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Remarks to Reporters About the Assault on Israeli Athletes at the Olympic Games in Munich, Germany

September 05, 1972

GENTLEMEN, I had the opportunity this morning before I left San Clemente to call Prime Minister Meir on the phone. I reached her just before we left. I talked with her about 7 or 8 minutes.

I expressed sympathy on behalf of all of the American people for the victims of this murderous action that occurred in the Olympic village in Munich. I also told her that she could expect total cooperation from the Government of the United States in any way that would be helpful in obtaining the release of the hostages.

In addition to that, I raised with her the problem of what we could do in the future in this respect. I asked her whether or not Israeli intelligence had any information with regard to the possibility of this happening. They did not have any information.

Incidentally, Israeli intelligence, we have found, is one of the best in the world. She said that, perhaps, the reason was that while the Olympic Games were being held there in Munich, there just weren't any expectations that this kind of a group would be able to get in and engage in the kind of activities that they have engaged in. However, we are dealing here with international outlaws of the worst sort who will stoop to anything in order to accomplish their goals, and who are totally unpredictable.

Under the circumstances, I said to the Prime Minister that I thought that, looking to the future, we had to anticipate that Israeli citizens traveling abroad would be subjected to such activities in the future. Naturally, we cannot do anything with regard to what happens in other countries--that is their responsibility primarily--except to indicate our interest from the diplomatic standpoint. But I said in the United States that we would try' to do everything we could with regard to groups of Israeli citizens traveling in the United States to see that where there is any information at all with regard to a possible attempt of this sort, that adequate security measures are taken.

Finally, as you know, the games, as I understand, are being postponed until the hostages are released and the people who are guilty are apprehended, or those charged with the guilt. There is very little that words can say to indicate the concern we have for the families of the victims. But to have this happen in an international event that has an unblemished record--this being the 20th Olympiad going back over 80 years--an unblemished record of no incidents of this sort, this is indeed a great tragedy, and I know the whole world shares the views that I have expressed to Mrs. Meir.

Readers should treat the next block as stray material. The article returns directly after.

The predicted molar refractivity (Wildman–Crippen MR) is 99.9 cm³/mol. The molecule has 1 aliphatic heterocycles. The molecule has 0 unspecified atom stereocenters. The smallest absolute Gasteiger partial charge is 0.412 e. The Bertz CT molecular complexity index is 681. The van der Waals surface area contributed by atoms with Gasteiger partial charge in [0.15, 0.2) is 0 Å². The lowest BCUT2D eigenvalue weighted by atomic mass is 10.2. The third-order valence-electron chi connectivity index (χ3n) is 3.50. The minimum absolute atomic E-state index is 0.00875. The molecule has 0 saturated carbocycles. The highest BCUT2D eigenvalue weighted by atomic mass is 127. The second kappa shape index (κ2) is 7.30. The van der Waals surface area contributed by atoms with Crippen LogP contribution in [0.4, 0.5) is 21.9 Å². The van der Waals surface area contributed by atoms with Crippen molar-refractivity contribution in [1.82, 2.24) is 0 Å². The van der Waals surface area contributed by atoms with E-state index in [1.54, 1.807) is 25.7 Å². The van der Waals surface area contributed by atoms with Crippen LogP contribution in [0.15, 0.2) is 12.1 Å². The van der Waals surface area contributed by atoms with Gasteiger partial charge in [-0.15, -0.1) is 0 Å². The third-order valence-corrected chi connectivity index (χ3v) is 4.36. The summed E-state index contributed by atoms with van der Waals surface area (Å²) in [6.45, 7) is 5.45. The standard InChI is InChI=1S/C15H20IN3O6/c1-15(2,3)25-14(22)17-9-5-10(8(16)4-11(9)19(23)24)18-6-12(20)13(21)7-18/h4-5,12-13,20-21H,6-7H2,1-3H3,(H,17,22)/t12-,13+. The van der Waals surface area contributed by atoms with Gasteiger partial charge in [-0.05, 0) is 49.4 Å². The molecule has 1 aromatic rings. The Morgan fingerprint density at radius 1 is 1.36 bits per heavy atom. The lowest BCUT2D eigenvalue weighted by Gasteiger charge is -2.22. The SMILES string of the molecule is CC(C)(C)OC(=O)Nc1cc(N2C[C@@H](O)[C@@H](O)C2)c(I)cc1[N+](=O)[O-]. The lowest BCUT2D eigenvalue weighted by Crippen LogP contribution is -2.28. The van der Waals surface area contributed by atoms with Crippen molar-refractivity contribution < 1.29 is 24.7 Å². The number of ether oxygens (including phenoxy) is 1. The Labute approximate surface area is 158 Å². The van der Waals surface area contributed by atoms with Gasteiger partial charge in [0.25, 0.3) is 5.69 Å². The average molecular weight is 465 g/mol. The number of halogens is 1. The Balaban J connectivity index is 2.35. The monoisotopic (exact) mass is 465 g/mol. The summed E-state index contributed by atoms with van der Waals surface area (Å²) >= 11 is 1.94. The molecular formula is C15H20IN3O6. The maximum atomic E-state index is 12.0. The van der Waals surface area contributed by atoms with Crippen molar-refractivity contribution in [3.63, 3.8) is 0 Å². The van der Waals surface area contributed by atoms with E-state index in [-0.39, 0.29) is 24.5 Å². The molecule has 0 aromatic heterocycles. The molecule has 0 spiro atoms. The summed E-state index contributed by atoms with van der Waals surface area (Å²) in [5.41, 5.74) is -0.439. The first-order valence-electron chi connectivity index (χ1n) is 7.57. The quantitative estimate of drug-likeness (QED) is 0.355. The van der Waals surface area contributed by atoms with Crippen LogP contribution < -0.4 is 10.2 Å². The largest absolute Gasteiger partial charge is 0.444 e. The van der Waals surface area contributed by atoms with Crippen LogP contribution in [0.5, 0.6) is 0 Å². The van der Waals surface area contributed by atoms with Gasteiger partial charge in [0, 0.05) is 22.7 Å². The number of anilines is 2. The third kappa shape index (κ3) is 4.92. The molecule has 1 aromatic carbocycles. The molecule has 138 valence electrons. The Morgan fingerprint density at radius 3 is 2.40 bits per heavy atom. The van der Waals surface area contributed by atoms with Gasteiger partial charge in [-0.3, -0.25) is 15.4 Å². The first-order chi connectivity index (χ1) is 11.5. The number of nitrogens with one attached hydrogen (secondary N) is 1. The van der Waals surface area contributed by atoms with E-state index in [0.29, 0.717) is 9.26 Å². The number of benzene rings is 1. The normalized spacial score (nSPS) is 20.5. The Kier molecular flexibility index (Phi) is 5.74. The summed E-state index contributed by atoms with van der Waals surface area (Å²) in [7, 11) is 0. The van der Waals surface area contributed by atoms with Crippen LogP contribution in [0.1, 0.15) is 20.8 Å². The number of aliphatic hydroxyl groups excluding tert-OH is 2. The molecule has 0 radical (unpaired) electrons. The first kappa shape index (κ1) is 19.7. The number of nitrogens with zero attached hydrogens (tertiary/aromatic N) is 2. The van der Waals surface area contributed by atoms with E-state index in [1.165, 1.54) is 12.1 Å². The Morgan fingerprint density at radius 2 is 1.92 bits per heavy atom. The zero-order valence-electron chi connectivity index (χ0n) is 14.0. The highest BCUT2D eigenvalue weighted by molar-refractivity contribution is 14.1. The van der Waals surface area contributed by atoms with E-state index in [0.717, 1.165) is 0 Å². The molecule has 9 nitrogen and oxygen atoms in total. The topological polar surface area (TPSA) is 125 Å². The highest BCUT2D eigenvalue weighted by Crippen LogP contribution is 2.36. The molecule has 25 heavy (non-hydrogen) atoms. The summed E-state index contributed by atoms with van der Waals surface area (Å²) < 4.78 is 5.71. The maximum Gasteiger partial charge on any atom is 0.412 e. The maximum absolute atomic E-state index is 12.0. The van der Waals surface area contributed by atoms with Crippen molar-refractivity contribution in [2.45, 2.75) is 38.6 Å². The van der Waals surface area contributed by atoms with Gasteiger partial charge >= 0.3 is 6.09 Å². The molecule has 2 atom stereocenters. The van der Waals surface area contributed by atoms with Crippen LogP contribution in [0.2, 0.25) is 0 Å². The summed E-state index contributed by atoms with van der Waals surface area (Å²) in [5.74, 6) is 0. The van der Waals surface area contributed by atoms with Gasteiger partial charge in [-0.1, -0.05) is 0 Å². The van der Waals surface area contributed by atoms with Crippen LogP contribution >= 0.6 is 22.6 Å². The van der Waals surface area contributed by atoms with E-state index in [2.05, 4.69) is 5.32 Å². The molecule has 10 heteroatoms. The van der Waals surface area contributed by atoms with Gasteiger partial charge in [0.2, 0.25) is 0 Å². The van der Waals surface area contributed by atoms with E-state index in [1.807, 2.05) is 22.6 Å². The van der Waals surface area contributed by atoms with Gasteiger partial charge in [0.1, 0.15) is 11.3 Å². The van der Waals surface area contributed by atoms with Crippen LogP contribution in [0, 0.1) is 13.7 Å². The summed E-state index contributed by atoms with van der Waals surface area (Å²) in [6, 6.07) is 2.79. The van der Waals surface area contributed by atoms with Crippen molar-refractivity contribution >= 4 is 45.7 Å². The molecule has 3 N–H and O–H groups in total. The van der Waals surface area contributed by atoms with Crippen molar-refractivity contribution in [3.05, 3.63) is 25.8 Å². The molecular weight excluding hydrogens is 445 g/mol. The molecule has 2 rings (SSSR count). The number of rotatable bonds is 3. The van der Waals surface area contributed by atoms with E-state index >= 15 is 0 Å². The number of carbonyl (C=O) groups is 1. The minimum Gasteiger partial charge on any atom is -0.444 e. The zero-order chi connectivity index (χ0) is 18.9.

Q. Are you satisfied about the security of American athletes, particularly American Jewish athletes at the Olympic Games?

THE PRESIDENT. I am never satisfied with security when you see incidents like this, but I believe that we have adequate security measures and, as I have indicated, or at least implied by my remarks here, since we are dealing with international outlaws who are unpredictable, we have to take extra security measures, extra security measures to protect those who might be the targets of this kind of activity in the future. That might include Americans of Israeli background, American citizens. It is more likely to be directed, however, against Israeli citizens, because what they want to do is get leverage with the Israeli Government with regard to people that are held by the Israeli Government. However, we are not taking any chances. We will do everything we can to protect our own citizens, whatever their background.

Note: The President spoke at approximately 1 p.m. at the Golden Gate Pier, San Francisco, Calif.
Early in the morning on September 5, 1972, eight Arab terrorists, members of the Black September group, entered the dormitory which housed the Israeli Olympic athletes, killed two Israelis, and took nine others hostage. After hours of negotiation with German officials, the terrorists and their hostages were flown in three helicopters to nearby Furstenfeldbruck airport where, shortly before midnight, five of the terrorists, all of the hostages, and a German policeman were killed during an exchange of gunfire.

On September 6, the President asked Secretary of State William P. Rogers to meet with Israeli Ambassador Yitzhak Rabin concerning the assault on Israeli Olympic athletes, and also to consult with other governments on an urgent basis to determine what collective measures by the international community could be brought to bear on the problem of terrorism.

Richard Nixon, Remarks to Reporters About the Assault on Israeli Athletes at the Olympic Games in Munich, Germany Online by Gerhard Peters and John T. Woolley, The American Presidency Project

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